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The Many Lives of Havana’s Malecón
Malecón

It’s dawn on any given summer day. After a concert, I wander around Havana with a group of friends. After everywhere else is closed and most people are asleep, where do people end up if they want to continue hanging out together? On the Malecón, Havana’s iconic seawall, and perhaps the most popular meeting place in Cuba.

This impressive 8-kilometer construction was completed in three stages between 1902 and 1958, exclusively as a retaining wall for the raging sea. Over the decades it has been the setting for many lives, not only for those in Havana but throughout the island.

You open the window and look outside, / the city is waiting for you somewhere. / You go outside and head to the wall / where there’s always someone, / where the sea begins.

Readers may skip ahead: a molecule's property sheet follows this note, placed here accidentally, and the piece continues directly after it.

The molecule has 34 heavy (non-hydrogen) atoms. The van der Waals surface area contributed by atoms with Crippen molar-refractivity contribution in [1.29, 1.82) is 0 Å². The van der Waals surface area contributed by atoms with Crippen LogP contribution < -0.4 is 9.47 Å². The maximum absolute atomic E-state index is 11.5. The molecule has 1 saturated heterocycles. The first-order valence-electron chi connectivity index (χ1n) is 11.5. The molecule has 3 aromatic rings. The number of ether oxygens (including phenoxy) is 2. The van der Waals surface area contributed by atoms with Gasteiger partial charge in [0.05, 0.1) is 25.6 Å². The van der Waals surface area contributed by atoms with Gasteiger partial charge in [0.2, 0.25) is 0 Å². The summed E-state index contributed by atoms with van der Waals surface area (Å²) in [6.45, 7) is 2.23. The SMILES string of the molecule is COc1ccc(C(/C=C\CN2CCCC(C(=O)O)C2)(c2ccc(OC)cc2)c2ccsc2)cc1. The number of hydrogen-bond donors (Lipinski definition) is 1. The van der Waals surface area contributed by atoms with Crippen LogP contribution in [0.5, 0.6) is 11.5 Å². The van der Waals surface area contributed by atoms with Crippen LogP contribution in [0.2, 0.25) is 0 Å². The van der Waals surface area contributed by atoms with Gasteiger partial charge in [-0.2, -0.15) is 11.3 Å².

This is how the singer-songwriter Carlos Varela serenades it in his song, “Muro.” He wrote that song in the tough 1990s, perhaps the busiest years for the Malecón. At that time, it was common for the city to become a black hole during blackouts. To escape the suffocating heat and be lulled by the sea breeze —often accompanied by some rum from the ration store—, it was the place to kill time and talk or complain about the day’s events or the meaning of life.

During those raw years so many Cubans set sail from this wall, in search of new and better lives.

The Malecón was a backdrop to so many stories that Cubans have popularly christened the thick and long concrete thread as “Havana’s sofa.” Impossible not to miss it, to love it, to cherish it.

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